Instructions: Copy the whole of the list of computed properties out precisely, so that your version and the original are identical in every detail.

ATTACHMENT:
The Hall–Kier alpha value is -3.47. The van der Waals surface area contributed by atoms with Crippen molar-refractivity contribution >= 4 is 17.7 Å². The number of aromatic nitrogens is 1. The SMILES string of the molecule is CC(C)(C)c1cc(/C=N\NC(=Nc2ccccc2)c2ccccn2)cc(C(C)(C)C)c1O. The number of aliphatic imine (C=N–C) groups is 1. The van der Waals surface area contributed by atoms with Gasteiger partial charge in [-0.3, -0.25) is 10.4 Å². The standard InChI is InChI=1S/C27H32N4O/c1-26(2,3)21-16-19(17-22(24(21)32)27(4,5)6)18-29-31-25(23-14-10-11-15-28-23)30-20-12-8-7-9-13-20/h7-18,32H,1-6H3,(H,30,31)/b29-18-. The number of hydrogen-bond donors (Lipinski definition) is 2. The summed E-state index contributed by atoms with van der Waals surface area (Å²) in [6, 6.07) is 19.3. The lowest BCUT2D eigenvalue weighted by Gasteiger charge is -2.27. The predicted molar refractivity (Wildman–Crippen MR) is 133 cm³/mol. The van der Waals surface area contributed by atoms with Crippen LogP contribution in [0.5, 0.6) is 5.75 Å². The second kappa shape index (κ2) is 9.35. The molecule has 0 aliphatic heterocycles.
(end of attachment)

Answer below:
The Hall–Kier alpha value is -3.47. The van der Waals surface area contributed by atoms with Crippen molar-refractivity contribution >= 4 is 17.7 Å². The number of aromatic nitrogens is 1. The SMILES string of the molecule is CC(C)(C)c1cc(/C=N\NC(=Nc2ccccc2)c2ccccn2)cc(C(C)(C)C)c1O. The number of aliphatic imine (C=N–C) groups is 1. The van der Waals surface area contributed by atoms with Gasteiger partial charge in [-0.3, -0.25) is 10.4 Å². The standard InChI is InChI=1S/C27H32N4O/c1-26(2,3)21-16-19(17-22(24(21)32)27(4,5)6)18-29-31-25(23-14-10-11-15-28-23)30-20-12-8-7-9-13-20/h7-18,32H,1-6H3,(H,30,31)/b29-18-. The number of hydrogen-bond donors (Lipinski definition) is 2. The summed E-state index contributed by atoms with van der Waals surface area (Å²) in [6, 6.07) is 19.3. The lowest BCUT2D eigenvalue weighted by Gasteiger charge is -2.27. The predicted molar refractivity (Wildman–Crippen MR) is 133 cm³/mol. The van der Waals surface area contributed by atoms with Crippen LogP contribution in [0.5, 0.6) is 5.75 Å². The second kappa shape index (κ2) is 9.35. The molecule has 0 aliphatic heterocycles.